Preemption does not apply to used motor vehicles in the model years 1960-1967.*fn8

In Illinois v. City of Milwaukee, 406 U.S. 91, at 103, 92 S. Ct. 1385, at 1392, 31 L. Ed. 2d 712 (1972), the Court stated: "When we deal with air or water in their ambient or interstate aspects, there is a federal common law. . ."*fn9 However, the complaint of the city of Chicago in this case was framed in the strict liability idiom of Illinois common law ("unreasonably dangerous").*fn10 And in this diversity case we are bound to follow Illinois common law.

The district court abstained from proceeding in regard to the city of Chicago's individual claim regarding used motor vehicles for the model years 1960-1967 because that claim extended into three "virgin areas of state law:" (1) "the extent of a motor vehicle manufacturer's duty to produce a reasonably safe product;" (2) "the right of a bystander to recovery;" and (3) application of "newly anticipated guidelines to . . . metropolitan vehicular air pollution." 332 F.Supp. at 290.

In view of the Congressional invitation to citizens generally to make use of common law remedies, we see no reason why a federal court in a diversity case could not anticipate that in due course all common law remedies, including strict liability, will be applied to air pollution and other environmental problems, assuming that the other common law elements of strict liability exist.

Although non-automobile owning bystanders were part of the city's proposed class in that their health was sought to be protected, the district court dismissed the class action aspects of the complaint.*fn11 Inasmuch as the city's own injury is in the maintenance of its property and the performance of its corporate functions of protecting the health and welfare of its citizens generally, the bystander problem is not directly involved in the absence of a bystander class. We note, however, that subsequent to the decision of the district court, an Illinois appellate court has held that a bystander may seek recovery from the manufacturer of a product. Mieher v. Brown, 3 Ill.App.3d 802, 278 N.E.2d 869 (5th Dist.1972). See also White v. Jeffrey Galion, Inc., 326 F.Supp. 751 (E.D.Ill.1971).

The district court was undoubtedly correct in its first assumption, however, that Illinois strict liability law has not been extended to embrace the city's claim in regard to vehicles manufactured from 1960-1967. In fact, we proceed a step further than the district court and conclude that unless the Illinois common law concept of strict liability is materially changed by the Illinois courts, the city's claim does not state a claim for relief under Illinois law. Hence we affirm the district court's dismissal of the claim, not on the district court's theory of abstention (which might as a matter of sound judicial administration require a stay and retention of jurisdiction rather than dismissal, Zwickler v. Koota, 389 U.S. 241, 244 n. 4, 88 S. Ct. 391, 19 L. Ed. 2d 444), but rather on the basis that the complaint fails to state a claim under Illinois products liability law.

Illinois became a strict liability jurisdiction in 1965 when it adopted in effect the Restatement, Second, Torts § 402A, in Suvada v. White Motor Co., 32 Ill.2d 612, 210 N.E.2d 182 (1965). Section 402A provides in part:

"One who sells any product in a defective condition unreasonably dangerous to the user or consumer or to his property is subject to liability for physical harm thereby caused to the ultimate user or consumer, or to his property, if . . . (b) it is expected to and does reach the user or consumer without substantial change in the condition in which it is sold."

The doctrine has been termed "strict liability" because the manufacturer may be held liable regardless of whether he is negligent and without regard to privity of dealings between the manufacturer and the ultimate injured user.

In Suvada, the Supreme Court of Illinois pointed out at 210 N.E.2d 188:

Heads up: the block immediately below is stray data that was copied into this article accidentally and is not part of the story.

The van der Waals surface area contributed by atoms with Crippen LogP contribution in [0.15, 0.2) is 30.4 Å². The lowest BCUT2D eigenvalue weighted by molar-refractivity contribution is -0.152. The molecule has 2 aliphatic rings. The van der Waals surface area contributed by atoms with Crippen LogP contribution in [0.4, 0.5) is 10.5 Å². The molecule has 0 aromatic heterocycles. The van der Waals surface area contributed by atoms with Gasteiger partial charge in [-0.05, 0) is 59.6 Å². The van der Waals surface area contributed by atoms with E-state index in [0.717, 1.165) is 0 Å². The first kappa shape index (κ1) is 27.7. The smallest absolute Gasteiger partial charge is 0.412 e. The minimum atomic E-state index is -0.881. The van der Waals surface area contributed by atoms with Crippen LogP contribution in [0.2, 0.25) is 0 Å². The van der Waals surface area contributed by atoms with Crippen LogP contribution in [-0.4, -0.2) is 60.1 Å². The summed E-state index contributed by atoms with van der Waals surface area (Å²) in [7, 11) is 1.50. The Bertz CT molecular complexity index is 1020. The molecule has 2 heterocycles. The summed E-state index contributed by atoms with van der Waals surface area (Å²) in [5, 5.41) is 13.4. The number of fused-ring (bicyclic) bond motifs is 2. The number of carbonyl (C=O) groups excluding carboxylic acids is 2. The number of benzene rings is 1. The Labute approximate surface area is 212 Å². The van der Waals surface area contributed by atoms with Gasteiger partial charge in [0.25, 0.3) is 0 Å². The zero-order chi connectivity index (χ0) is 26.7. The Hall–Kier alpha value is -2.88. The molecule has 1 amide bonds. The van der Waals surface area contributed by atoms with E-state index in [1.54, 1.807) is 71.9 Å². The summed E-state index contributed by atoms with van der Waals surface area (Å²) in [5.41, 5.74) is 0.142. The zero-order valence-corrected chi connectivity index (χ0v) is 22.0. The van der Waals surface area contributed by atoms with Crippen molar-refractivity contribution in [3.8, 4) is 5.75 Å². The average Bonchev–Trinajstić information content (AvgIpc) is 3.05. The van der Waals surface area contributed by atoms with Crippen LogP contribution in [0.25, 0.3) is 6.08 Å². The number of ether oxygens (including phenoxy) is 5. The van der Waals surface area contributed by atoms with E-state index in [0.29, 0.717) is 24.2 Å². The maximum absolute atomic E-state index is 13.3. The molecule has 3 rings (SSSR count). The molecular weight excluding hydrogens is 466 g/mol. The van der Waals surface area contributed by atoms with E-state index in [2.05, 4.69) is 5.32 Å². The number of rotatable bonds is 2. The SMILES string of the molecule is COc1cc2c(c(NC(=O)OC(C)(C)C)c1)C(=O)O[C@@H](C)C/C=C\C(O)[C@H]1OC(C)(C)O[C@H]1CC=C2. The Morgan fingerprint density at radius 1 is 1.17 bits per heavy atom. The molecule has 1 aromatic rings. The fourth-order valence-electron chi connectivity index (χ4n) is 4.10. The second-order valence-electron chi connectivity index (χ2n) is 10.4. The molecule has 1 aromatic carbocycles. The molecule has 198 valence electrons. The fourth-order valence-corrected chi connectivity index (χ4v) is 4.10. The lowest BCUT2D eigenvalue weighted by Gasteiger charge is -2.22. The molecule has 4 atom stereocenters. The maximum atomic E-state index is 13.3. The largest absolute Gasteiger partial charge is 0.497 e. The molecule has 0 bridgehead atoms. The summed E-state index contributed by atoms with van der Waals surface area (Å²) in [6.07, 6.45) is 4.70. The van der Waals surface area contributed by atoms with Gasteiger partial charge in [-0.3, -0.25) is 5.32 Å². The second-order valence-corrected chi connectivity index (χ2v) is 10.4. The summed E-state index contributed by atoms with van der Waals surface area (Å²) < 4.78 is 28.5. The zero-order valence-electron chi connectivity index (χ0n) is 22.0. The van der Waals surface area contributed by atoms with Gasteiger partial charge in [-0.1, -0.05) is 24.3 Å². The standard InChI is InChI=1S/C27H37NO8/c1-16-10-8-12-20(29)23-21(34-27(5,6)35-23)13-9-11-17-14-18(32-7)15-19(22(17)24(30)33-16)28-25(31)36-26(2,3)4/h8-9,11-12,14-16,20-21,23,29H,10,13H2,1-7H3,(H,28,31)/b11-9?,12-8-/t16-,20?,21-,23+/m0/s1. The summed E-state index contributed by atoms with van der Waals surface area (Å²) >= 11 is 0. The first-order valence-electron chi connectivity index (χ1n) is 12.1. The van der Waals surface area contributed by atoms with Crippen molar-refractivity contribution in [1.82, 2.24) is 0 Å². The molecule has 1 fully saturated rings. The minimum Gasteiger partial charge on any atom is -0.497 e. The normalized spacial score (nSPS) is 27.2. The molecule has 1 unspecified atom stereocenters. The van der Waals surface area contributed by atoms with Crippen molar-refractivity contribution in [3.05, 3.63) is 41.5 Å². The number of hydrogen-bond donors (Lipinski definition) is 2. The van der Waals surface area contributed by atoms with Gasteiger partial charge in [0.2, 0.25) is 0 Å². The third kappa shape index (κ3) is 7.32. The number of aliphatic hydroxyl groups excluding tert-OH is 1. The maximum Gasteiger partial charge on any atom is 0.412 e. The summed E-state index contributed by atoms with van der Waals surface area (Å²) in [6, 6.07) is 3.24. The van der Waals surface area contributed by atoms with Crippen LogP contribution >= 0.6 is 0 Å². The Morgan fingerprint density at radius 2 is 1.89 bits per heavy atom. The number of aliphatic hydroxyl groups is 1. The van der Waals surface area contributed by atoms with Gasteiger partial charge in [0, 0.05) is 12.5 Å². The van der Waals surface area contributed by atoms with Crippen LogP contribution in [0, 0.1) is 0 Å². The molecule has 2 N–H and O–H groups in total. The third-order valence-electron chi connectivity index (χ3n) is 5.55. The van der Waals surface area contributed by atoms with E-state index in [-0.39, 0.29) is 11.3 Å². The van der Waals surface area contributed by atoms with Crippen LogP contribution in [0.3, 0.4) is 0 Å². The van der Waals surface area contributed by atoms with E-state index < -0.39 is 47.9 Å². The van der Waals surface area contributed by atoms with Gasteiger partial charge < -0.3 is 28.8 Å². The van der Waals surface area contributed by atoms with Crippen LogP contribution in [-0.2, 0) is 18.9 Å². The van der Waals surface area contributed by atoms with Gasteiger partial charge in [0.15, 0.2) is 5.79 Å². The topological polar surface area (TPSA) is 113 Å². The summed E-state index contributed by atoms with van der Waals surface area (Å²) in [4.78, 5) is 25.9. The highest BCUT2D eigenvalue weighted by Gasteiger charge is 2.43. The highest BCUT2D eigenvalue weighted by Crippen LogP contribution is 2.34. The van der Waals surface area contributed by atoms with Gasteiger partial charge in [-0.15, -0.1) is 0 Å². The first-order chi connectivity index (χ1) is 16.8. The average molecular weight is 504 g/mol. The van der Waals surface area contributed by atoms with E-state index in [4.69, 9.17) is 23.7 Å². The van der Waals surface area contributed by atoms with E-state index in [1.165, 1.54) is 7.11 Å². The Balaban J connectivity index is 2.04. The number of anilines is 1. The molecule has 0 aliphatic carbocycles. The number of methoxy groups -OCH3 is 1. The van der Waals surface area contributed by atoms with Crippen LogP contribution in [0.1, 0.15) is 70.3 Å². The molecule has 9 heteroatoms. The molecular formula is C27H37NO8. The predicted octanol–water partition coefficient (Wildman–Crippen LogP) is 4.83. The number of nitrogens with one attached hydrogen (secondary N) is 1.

"The plaintiffs must prove that their injury or damage resulted from a condition of the product, that the condition was an unreasonably dangerous one and that the condition existed at the time it left the manufacturer's control."

The test of what is "unreasonably dangerous" must be applied to each product (in this case to each automobile) and not to the gross effect of an indefinite conglomerate of products manufactured by several manufacturers. This is made reasonably clear by Comment i to § 402A of the Restatement, Second, Torts, which provides in part:

"Many products cannot possibly be made entirely safe for all consumption, and any food or drug necessarily involve some risk of harm, if only from overconsumption. Ordinary sugar is a deadly poison to diabetics, and castor oil found use under Mussolini as an instrument of torture. That is not what is meant by 'unreasonably dangerous' in this Section. The article sold must be dangerous to an extent beyond that which would be contemplated by the ordinary consumer who purchases it, with the ordinary knowledge common to the community as to its characteristics. Good whiskey is not unreasonably dangerous merely because it will make some people drunk, and is especially dangerous to alcoholics; but bad whiskey, containing a dangerous amount of fusel oil, is unreasonably dangerous. Good tobacco is not unreasonably dangerous merely because the effects of smoking may be harmful; but tobacco containing something like marijuana may be unreasonably dangerous. Good butter is not unreasonably dangerous merely because, if such be the case, it deposits cholesterol in the arteries and leads to heart attacks; but bad butter, contaminated with poisonous fish oil, is unreasonably dangerous."

The city has not alleged that any particular motor vehicle is unreasonably dangerous because of defective design or manufacture nor that any vehicle has caused any particular injury to any particular person. To allege that an indeterminate number of persons are generally harmed by an atmosphere polluted and contaminated by an indeterminate number of sources*fn12 does not state a cause of action under Illinois law nor a claim upon which relief can be granted in this court.*fn13

This conclusion does not, of course, diminish in any way whatever police powers the city of Chicago or state of Illinois may possess*fn14 to deal with precisely the same problems involved in these proceedings.*fn15 In fact since the complaint was filed in this case, both Illinois*fn16 and Chicago*fn17 have taken steps to protect the public against motor vehicle emissions.

The district court's judgment of dismissal is affirmed.